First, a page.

If I'd not had the Stokos then I would have been using my Donjoy brace such was the condition of my knee.
Most sports people recovering from a knee injury know when they're ready to start their chosen discipline, as they gain confidence in the stability of their knee. Obviously cycling is often a precursor to a more demanding sport, and skiing is pretty demanding.
When I wear a Donjoy brace for skiing I wear it over compression tights as the brace will rub. No matter how well you set the straps up, there will be some movement.
The Stoko is great for someone like me who outside of the winter months is kite/windsurfing and is well used to wearing a wetsuit, which really does help with the necessary tactical logic of getting the Stokos on, as they do require some technique due to their unique design.
Essentially the Stoko K1 is a compression tight with a Boa cable system (just like snowboard boots) running down and across your legs. As their website reads, which is better than I can describe the way it works: the K1 relies on tension throughout the Embrace System™ to generate support, which is made up of cables that are integrated into the tights. The result is support that moves with your body and doesn't make you compromise on comfort, aesthetic, or support.
My best advice is to sit down and get the 'bad' leg/knee in first so you don't have to put too much strain on it, then once you have the other leg in, stand and pull them up making sure of the cross on your shin and align the two light grey bars on the inside and outside of your knee with the bend of your knee.
Then you push the dials at the back of the waistband in and turn them to tighten the cables as you feel the support engage.
The left dial controls the left leg, and the right controls the right leg, so in effect, you're getting two braces!
The best option is to read the FAQs on the Stoko site as to how to put them on, and take them off. The good news is that it does get easier over time, and the video below is really helpful.
The first ski using them that I mentioned above was not really a good test as the untracked snow was so light, so the skiing was not too demanding riding 105 skis which is often the case. However, as the temperatures rose so the snow became heavier and I could feel my knee more especially when back on the piste in the chopped up snow that was evolving into bumps.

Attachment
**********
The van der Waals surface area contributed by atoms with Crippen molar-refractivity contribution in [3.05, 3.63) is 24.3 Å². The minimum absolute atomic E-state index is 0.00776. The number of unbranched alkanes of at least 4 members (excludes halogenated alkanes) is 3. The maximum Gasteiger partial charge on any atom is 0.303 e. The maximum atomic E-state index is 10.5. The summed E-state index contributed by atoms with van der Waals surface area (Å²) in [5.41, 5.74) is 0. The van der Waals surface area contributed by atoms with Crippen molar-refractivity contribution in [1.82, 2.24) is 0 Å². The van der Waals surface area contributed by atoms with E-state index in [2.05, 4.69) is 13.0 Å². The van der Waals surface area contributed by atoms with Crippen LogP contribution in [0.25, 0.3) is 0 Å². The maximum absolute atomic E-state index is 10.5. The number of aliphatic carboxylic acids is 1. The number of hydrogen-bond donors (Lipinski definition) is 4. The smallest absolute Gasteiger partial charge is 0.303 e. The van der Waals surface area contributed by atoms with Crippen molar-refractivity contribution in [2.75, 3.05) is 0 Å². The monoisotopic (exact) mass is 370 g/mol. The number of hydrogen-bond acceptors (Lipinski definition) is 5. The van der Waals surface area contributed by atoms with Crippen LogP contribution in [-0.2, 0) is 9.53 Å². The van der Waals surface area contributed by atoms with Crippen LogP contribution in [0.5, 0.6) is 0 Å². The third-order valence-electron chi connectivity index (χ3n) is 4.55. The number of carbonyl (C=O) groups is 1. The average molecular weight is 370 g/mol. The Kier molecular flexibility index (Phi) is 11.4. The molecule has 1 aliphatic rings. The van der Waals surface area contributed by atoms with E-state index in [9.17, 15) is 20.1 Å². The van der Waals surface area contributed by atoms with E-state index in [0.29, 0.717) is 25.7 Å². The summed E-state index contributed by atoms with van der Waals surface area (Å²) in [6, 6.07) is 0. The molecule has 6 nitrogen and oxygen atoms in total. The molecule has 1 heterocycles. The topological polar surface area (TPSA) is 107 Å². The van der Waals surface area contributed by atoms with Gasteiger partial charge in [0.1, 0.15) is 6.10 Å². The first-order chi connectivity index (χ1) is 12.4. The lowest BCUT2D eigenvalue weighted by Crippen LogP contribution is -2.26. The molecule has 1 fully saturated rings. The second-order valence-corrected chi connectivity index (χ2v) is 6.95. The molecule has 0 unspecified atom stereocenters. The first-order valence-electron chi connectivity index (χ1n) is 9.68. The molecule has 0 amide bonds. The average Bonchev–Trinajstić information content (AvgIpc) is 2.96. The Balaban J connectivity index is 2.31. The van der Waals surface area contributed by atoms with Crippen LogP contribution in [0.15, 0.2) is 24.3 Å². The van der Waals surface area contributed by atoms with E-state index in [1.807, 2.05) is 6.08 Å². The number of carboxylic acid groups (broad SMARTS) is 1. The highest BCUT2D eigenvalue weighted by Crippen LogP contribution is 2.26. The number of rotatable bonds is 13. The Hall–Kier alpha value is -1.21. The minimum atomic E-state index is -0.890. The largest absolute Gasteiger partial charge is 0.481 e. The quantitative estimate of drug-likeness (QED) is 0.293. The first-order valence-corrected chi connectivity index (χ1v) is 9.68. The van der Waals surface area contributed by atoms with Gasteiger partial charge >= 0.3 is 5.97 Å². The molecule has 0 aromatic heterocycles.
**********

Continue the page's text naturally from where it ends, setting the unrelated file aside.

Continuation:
An hour or so later back home and the ice pack was back on a swollen knee. I made a promise not to ski for at least two weeks to really rest the knee along with a few more physio sessions combined with an intense stretching and strengthening protocol.
Where we live we have 30 or so steep steps to the parking area, so I sort of know-how well the knee is feeling, and how stable or not it is. My worry was that I had somehow damaged my ACL that was reconstructed as there was some instability, which was frustrating as the injury was not due to a trauma impact.
Eventually, the two weeks were nearly up and with family visiting it was time to get back on the horse, as the weather was beautiful if a little warm.
With the Stoko's on I opted for light shell trousers with vents as I suspected some temperature management might be called for, but it was not too bad.
I was also a little concerned that the tights were full length as all my other tights are three-quarters, but once on I didn't even notice the difference.
So I've now piste skied six times in them and five ski tours.
I'm quite a powerful aggressive skier and on the piste, especially early morning groomers that have still to soften up I did not even think about the knee. It was only four or so hours later when the spring slush and Velcro snow was prevalent that I could feel my patella shouting, but I get that even when my knees are 100 percent.
The three Spring ski-tours, where T-shirts were in order for the ascent, again I didn't even notice the Stoko's on the climb, nor on the descent in sublime spring corn, though I have to admit to getting a bit warm, so maybe best to climb up in them and then put some trousers on when transitioning, but that could be a bit of a faff?